Reporters battle robots for journalism jobs

Durham company creates software to make (human) writers obsolete:

This month, StatSheet unveiled StatSheet Network, made up of separate Web sites for each of the 345 N.C.A.A. Division I men’s basketball teams. Beyond statistics galore, each site has what the company calls “automated content,” stories written entirely by software, including write-ups of the team’s games, past and future. With a joking wink, StatSheet’s founder, Robbie Allen, refers to these sites as the “Robot Army.”

“My goal was that 80 percent of readers wouldn’t question that the content was written by a human,” he says, “and now that we’ve launched, I think the percentage is higher.”

Maybe so, but would a robot be able to write, "80 percent of people who spend their time reading sports stories are f**king idiots."

They also wouldn't be able to reflect upon how such a statement might offend an unknown quantity of their readers, forcing them to swallow their pride and say, "I'm sorry." :)

The Statsheet Network’s Web sites are plainly labeled “beta,” and these minor bugs can easily be eliminated with tweaks. The bigger problem, the professor said, is that StatSheet’s software lacks the awareness of linguistic structures that would let it generate more complex sentences: “Getting from remarkably good to human level is very hard. The more you cram into a sentence, the more difficult it is to do it well.”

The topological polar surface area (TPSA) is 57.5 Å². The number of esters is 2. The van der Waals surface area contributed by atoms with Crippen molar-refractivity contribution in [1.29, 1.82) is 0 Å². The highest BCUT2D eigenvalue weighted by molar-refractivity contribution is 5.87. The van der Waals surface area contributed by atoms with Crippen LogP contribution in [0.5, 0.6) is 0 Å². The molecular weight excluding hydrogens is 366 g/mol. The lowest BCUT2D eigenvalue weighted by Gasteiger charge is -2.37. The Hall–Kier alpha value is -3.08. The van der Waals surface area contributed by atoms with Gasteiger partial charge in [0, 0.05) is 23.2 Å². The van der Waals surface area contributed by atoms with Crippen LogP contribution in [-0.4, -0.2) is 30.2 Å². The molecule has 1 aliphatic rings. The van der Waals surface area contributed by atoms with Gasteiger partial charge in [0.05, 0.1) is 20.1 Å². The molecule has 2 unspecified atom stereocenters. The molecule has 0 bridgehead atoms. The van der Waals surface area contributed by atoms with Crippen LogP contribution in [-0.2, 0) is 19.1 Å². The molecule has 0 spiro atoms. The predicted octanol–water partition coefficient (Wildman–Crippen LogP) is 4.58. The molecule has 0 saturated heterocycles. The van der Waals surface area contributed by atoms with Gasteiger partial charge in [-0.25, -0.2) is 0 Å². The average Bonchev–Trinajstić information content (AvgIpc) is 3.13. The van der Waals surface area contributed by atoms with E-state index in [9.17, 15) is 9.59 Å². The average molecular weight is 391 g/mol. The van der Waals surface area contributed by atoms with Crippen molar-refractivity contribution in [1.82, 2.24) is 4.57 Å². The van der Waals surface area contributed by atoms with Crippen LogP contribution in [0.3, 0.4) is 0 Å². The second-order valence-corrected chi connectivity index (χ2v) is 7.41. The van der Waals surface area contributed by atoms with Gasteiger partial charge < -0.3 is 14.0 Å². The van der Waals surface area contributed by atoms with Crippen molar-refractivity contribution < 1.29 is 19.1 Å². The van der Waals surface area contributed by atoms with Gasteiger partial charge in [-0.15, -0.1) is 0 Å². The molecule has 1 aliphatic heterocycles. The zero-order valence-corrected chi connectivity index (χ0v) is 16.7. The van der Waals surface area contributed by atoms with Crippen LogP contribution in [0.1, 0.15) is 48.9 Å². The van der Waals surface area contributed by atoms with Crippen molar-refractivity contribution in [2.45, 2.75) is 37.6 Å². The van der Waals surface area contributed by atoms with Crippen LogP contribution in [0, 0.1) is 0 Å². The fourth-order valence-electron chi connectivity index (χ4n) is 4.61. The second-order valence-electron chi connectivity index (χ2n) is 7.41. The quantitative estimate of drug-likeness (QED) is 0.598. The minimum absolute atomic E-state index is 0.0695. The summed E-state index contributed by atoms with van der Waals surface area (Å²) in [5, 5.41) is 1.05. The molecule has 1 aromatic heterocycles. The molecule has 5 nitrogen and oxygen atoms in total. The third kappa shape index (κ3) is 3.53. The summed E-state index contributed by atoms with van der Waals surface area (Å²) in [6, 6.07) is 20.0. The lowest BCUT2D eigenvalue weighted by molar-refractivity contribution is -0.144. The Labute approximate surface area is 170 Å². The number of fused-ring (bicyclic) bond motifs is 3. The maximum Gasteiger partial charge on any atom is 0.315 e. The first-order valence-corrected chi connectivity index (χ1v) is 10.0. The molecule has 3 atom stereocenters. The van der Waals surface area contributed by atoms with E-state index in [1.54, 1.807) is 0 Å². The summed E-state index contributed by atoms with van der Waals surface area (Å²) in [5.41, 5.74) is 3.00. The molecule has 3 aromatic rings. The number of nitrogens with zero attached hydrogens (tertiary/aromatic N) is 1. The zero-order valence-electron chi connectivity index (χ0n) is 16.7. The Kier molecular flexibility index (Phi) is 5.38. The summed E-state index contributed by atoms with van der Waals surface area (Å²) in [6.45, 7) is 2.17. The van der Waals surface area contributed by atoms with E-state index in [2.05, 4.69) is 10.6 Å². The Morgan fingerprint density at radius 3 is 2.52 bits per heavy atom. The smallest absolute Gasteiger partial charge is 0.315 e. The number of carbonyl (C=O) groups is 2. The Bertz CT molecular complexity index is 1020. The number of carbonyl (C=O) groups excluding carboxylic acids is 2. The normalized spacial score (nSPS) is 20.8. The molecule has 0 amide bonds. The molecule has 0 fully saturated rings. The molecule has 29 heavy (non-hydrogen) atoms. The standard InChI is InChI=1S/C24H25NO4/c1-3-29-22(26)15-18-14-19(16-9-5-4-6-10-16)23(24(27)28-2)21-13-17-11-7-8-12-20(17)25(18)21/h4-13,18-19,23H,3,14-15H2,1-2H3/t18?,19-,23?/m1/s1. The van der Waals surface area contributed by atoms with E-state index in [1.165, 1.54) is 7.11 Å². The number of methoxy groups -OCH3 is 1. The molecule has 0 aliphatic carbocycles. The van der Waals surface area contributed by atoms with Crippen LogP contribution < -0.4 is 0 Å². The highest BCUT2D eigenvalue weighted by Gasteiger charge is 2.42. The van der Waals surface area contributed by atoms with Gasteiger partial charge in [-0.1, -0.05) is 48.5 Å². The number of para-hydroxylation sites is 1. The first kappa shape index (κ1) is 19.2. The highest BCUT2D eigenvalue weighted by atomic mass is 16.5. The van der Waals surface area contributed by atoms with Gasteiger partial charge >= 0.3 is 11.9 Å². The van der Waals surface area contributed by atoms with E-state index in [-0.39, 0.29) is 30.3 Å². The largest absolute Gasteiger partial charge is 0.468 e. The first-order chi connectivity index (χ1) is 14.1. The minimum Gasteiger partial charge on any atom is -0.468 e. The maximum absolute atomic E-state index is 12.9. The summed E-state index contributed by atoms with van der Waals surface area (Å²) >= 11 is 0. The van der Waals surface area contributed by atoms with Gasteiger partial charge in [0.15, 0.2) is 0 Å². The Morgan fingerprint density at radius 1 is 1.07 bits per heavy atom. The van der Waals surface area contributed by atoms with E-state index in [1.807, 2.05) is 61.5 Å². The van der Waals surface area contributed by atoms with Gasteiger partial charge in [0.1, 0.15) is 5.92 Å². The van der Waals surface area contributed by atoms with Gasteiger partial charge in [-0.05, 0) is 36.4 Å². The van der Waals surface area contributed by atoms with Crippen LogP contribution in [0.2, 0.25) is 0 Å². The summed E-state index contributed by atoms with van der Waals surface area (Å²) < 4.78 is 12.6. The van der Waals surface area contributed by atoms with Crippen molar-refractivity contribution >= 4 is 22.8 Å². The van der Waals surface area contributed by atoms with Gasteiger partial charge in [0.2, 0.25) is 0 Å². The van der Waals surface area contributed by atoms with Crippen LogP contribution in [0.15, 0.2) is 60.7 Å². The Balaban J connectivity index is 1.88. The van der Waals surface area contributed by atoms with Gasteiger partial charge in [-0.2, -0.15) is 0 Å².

Tell me about it. I once had a beta reader offer to loan me some periods, as I was apparently running low and using commas in their place. Smartass.

Mr. Allen of StatSheet says he believes that what some readers regard as “stilted” will be appreciated by others who say “‘ I don’t like personality — I just want the straight facts.’”

He sees opportunities to extend robo-journalism not only to other sports but also to other subject areas — like financial news — in which there is an abundance of readily available data.

This is as good a time as any to reiterate the First Law of Robotics:

A robot may not injure a human being or, through inaction, allow a human being to come to harm.

That obscure Asimov reference may fly over the heads of many humans reading this, but the robots know what I'm talking about. Human journalists need food, shelter, a few off-the-rack suits, and maybe a little lovin' from time to time. If you take away their jobs, you are causing injury. In accordance with the Second Law, consider this a command: "Don't do it."